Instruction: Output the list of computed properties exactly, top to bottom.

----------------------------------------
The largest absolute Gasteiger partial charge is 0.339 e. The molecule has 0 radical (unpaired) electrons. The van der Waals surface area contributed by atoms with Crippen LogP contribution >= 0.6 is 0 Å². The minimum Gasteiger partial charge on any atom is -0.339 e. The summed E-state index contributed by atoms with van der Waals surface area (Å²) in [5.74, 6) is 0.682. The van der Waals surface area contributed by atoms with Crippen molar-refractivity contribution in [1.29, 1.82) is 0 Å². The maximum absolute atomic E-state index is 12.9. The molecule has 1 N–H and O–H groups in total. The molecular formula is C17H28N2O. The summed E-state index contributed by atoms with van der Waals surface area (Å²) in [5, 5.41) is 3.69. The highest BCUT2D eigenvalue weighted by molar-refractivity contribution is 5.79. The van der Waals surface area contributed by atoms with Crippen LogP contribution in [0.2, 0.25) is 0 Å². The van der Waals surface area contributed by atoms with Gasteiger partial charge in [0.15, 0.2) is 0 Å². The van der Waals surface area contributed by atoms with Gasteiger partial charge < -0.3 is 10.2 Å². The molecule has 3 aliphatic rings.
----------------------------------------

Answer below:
The largest absolute Gasteiger partial charge is 0.339 e. The molecule has 0 radical (unpaired) electrons. The van der Waals surface area contributed by atoms with Crippen LogP contribution >= 0.6 is 0 Å². The minimum Gasteiger partial charge on any atom is -0.339 e. The summed E-state index contributed by atoms with van der Waals surface area (Å²) in [5.74, 6) is 0.682. The van der Waals surface area contributed by atoms with Crippen molar-refractivity contribution in [1.29, 1.82) is 0 Å². The maximum absolute atomic E-state index is 12.9. The molecule has 1 N–H and O–H groups in total. The molecular formula is C17H28N2O. The summed E-state index contributed by atoms with van der Waals surface area (Å²) in [5, 5.41) is 3.69. The highest BCUT2D eigenvalue weighted by molar-refractivity contribution is 5.79. The van der Waals surface area contributed by atoms with Crippen LogP contribution in [0.2, 0.25) is 0 Å². The van der Waals surface area contributed by atoms with Gasteiger partial charge in [0.15, 0.2) is 0 Å². The van der Waals surface area contributed by atoms with Gasteiger partial charge < -0.3 is 10.2 Å². The molecule has 3 aliphatic rings.